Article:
Report: Goldman Sachs claims Bitcoin adoption could save $210 billion in fees

Home » Report: Goldman Sachs claims Bitcoin adoption could save $210 billion in fees

Make no mistake: Goldman Sachs doesn’t particularly like Bitcoin. But that doesn’t mean the investment banking giant doesn’t see some potential in the virtual currency.

Detail from the Goldman report.

Detail from the Goldman report.

In a report published yesterday, Goldman’s chief markets economist Dominic Wilson noted that Bitcoin is not a traditional currency, and is unlikely to ever work as one. Without state control and endorsement, Wilson argues, Bitcoin is also too volatile to be a reliable store of value. Both criticisms are hardly new, nor is Wilson’s caveat that wide-spread adoption may offset some of those concerns.

Buried in the same report, however, is an analysis of Bitcoin as a payment system by Goldman’s Roman Leal. The conclusions of that study couldn’t be more explosive: Adoption of Bitcoin could result in a $210 billion reduction in retail and e-commerce fees.

Currently, retailers pay a percentage of purchase volume called the merchant discount rate (MDR) in order to accept electronic forms of payments. In the United States, the average MDR is about 2.5% for offline retail payments and 3.0% for online retail payments (though these fees vary widely by merchant size and type). Today, the use of virtual currencies could theoretically eliminate these fees as they do not rely on traditional banking/payment networks. That said, Bitcoin gateway service providers such as BitPay and Coinbase, which enable merchants to accept Bitcoin payments, typically charge a fee of about 1%. At face value, the annual net savings if all electronic payments were conducted in Bitcoin could potentially add up to over $150 bn in retail point of sale and $12 bn in e-commerce fees per annum based on global 2013 purchase volume. Using this math, merchants generating $1 million in annual purchase volume would save at least half in payment processing fees by accepting bitcoin, with small merchants even better off.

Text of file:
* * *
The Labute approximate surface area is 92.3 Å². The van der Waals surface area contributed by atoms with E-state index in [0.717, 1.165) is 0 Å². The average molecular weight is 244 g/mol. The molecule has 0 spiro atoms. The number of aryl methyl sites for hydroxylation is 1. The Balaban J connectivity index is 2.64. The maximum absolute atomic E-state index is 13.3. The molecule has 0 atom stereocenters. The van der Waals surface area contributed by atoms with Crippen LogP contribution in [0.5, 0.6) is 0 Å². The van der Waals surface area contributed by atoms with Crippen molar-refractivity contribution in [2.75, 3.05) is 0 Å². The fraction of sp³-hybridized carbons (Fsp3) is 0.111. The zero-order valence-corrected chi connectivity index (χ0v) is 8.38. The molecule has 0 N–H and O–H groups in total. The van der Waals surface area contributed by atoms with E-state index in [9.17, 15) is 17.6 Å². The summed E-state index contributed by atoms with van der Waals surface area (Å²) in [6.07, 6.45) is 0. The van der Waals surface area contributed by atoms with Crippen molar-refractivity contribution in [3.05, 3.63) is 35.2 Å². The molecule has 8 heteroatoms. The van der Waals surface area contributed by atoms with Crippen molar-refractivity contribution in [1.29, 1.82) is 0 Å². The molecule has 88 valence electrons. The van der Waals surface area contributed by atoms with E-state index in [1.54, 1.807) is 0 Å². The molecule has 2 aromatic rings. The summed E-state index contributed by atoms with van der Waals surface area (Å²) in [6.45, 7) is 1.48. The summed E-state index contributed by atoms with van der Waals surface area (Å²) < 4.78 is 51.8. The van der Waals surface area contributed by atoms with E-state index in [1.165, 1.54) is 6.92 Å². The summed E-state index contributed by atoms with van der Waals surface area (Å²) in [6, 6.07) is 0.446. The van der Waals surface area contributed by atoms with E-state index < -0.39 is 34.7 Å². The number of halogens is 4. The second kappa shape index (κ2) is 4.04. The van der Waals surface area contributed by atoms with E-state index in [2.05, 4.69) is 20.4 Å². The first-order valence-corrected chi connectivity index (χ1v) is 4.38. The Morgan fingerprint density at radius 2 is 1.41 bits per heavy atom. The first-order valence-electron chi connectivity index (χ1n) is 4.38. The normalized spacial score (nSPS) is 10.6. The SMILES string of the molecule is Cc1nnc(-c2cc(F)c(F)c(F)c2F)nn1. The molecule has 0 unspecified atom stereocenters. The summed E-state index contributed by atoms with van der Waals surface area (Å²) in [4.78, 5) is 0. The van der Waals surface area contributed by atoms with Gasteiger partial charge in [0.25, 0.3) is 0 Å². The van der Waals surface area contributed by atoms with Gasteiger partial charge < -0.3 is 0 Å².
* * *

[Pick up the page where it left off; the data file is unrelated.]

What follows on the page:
The potential savings for remittance sees is even more dramatic:

Currently, consumers pay a money transfer fee as a percentage of the total amount transferred; roughly 10% on average. Money transfer networks, such as Western Union, charge these fees for accessing their network, as well as to cover agent commissions and FX conversion fees. Today, Bitcoin could theoretically reduce these fees to 1% by bypassing traditional money transfer systems and instead enabling transfers directly between two Bitcoin wallets. As a result, annual net savings for consumers could theoretically amount to over $43 bn based on the World Bank’s estimate of global money transfers.

The conclusion is relevant for Goldman’s clients, as many of them would benefit tremendously from a reduction in those same fees, while others depend on those fees for their business models to be profitable. In other words, although it might not be “currency,” Bitcoin will almost certainly be a game-changing technology for every company involved in finance.

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